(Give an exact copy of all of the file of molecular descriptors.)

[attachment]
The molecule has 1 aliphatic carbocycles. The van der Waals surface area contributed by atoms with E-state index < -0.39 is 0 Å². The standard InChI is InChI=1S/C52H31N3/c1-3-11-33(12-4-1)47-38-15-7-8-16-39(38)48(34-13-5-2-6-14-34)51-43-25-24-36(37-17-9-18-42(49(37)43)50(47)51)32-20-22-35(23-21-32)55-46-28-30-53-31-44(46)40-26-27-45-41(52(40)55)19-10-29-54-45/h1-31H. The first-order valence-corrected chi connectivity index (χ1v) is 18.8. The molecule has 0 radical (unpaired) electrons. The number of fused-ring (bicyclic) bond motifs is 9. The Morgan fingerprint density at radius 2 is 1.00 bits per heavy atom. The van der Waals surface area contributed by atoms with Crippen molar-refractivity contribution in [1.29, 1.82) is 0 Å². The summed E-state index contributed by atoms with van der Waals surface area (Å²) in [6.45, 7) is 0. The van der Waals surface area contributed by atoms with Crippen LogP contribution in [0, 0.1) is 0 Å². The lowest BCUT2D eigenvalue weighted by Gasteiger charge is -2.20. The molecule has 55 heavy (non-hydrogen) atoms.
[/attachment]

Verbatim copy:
The molecule has 1 aliphatic carbocycles. The van der Waals surface area contributed by atoms with E-state index < -0.39 is 0 Å². The standard InChI is InChI=1S/C52H31N3/c1-3-11-33(12-4-1)47-38-15-7-8-16-39(38)48(34-13-5-2-6-14-34)51-43-25-24-36(37-17-9-18-42(49(37)43)50(47)51)32-20-22-35(23-21-32)55-46-28-30-53-31-44(46)40-26-27-45-41(52(40)55)19-10-29-54-45/h1-31H. The first-order valence-corrected chi connectivity index (χ1v) is 18.8. The molecule has 0 radical (unpaired) electrons. The number of fused-ring (bicyclic) bond motifs is 9. The Morgan fingerprint density at radius 2 is 1.00 bits per heavy atom. The van der Waals surface area contributed by atoms with Crippen molar-refractivity contribution in [1.29, 1.82) is 0 Å². The summed E-state index contributed by atoms with van der Waals surface area (Å²) in [6.45, 7) is 0. The van der Waals surface area contributed by atoms with Crippen LogP contribution in [0, 0.1) is 0 Å². The lowest BCUT2D eigenvalue weighted by Gasteiger charge is -2.20. The molecule has 55 heavy (non-hydrogen) atoms.